Homily: Self-Knowledge and the Knowledge of God

Sunday, February 4 (O.S., January 22), 2017: Sunday of Prodigal Son; Apostle Timothy of the Seventy (ca. 96). Monk-martyr Anastasius the Persian (628). Martyrs Manuel, George, Peter, Leontius, bishops; Sionius, Gabriel, John, Leontus, Parodus, presbyters; and 377 companions in Bulgaria (817). Martyr Anastasius the Deacon of the Kyiv Caves (12th c.).

Ss Cyril & Methodius, Madison, WI

Epistle: 1 Corinthians 6:12-20
Gospel: Luke 15:11-32

modern1St Antony the Great taught that to know God, I must first know myself. For St Antony and the fathers of the Church, self-knowledge is the road to the intimate, experiential knowledge of God. If we think about this for a moment it makes sense. God’s first revelation for Himself to me is, well, me.

Created as we are in the image of God, we are each of us also a revelation of God. This is why self-knowledge is the way to God. God reveals Himself to me.

The readings this morning make clear to us the importance not simply of self-knowledge but accurate self-knowledge. Too frequently, I allow a partial or even false self-understanding to influence my behavior. The Church in Corinth is an example of this.

Many in Corinth embraced to Gospel but they misunderstood what it meant to be free in Christ confusing it with permission to engage in immorality. While they knew themselves as free they didn’t understand the nature of freedom.

Seen in this light, St Paul telling the Corinthians to “flee sexual immorality” is nothing more or less than asking them to remember who they are. And who are they? They are temples of the Holy Spirit called to “glorify God” not only in words but in their deeds. In effect, the Apostle tells the Church at Corinth become who you are!

The obstacle to this, to become who I am, is there for us to see in the Gospel.

Like many of us, the young man in the parable has a picture in his head of who he is. It’s important to keep in mind that the young son doesn’t say to his father, “Give me my inheritance so I can waste it on prodigal living with harlots and loss living.” No, and like many of us at 18 or 19, he asks for what is his so that he can strike out on his own. It is only when he acts on this self-image that he discovers its wrong.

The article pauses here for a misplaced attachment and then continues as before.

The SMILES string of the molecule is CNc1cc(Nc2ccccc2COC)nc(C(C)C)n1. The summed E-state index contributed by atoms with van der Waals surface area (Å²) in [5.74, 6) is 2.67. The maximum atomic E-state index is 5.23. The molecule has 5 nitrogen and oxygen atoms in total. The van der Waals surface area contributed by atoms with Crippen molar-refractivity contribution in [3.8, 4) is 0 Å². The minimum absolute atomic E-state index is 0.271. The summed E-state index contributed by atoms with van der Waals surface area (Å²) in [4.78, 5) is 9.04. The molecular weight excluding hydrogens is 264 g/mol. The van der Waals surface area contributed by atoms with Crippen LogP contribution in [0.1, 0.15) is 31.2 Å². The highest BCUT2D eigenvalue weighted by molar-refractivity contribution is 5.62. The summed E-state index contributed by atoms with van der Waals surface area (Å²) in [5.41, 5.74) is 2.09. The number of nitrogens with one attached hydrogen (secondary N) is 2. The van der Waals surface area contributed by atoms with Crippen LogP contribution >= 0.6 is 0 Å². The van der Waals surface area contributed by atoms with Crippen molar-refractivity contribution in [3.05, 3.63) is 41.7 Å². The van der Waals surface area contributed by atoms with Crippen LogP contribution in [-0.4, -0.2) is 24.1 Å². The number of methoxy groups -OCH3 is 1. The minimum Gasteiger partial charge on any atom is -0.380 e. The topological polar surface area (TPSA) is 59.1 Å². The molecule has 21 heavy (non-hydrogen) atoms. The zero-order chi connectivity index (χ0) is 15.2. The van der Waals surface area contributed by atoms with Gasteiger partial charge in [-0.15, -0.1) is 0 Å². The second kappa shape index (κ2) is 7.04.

The son discovers what all of us at one point need to discover, what the Christians in Corinth discovered, that freedom doesn’t mean the absence of responsibility. Rather, Christ makes me free precisely so I can embrace my responsibilities.

Again, it is likely that the young man didn’t want his inheritance to spend it on riotous living. But, and again like many college students, he discovered that his new, independent life, brought with it new burdens for which he simply wasn’t prepared.

He didn’t strike out on his own to live a life of immorality. Instead, he slowly succumbed to ever greater temptations until he discovered that lost he was no longer free. Little by little, his freedom evaporated until he found himself envying the pigs the garbage they ate.

In that moment, he saw not only the depths to which he sunk but, in coming back to himself as the parable says, he understood that freedom exists so that we can serve others.

Having come back to himself, he rises from his humiliation and returns to his father. But now, rather than being a demanding son, he returns as a servant. Like God the Son in His Incarnation, the boy lay aside what is his by right. Like Jesus, he “empties himself and takes the form of a servant” (see Philippians 2:7).

Finally, the boy sees himself as he is. He comes to understand that it is in service to others, in the practical works of charity, that we find ourselves. In Christ, God has made us free not, as Paul reminds the Corinthians, for immorality but charity. We are made free for sacrifice and it is in and through our sacrifices that we find not only God but our neighbor and ourselves.

What about us? What must we do?

If we would find God and learn to love Him and our neighbor, we must first turn inward. And, looking at ourselves as we must, first of all, accept ourselves as we are. This doesn’t mean saying that everything we see in ourselves is good–much of it isn’t–but that we don’t turn a blind eye toward what we see.

Without self-acceptance, there can be no repentance, no reform our lives, and so no growth in love for God or neighbor.

It may sound strange but the key to the kind of self-acceptance that leads to repentance and growth in charity is rooted in gratitude. If I would grow in the knowledge of God and love for my neighbor, I must first thank God for the gift of my life. And not only this. I must also thank Him for the knowledge of my failures as much as for my successes.

When God reveals my sinfulness to me He is also at the same time revealing His love for me, His willingness (with my co-operation) to heal what is broken in me, to restore me to a greater wholeness of being.

Listen again to St Paul’s words: “All things are lawful for me, but all things are not helpful. All things are lawful for me, but I will not be brought under the power of any.” In revealing our sinfulness to us, God shows us the way forward from bondage to sin to the freedom and joy that are the “fruits of the Spirit” (see Galatians 5:22-23).

My brothers and sisters in Christ! God asks us today not only to know ourselves but to do so so that we can become who He has created us to be. This morning through St Paul’s words to the Corinthians and Jesus’ parable, God says to each of us, lay aside your sin, stop listening to the lies sin tells you about yourself, lay aside the fear that sin brings and find the courage to become who you are!

In Christ,

+Fr Gregory

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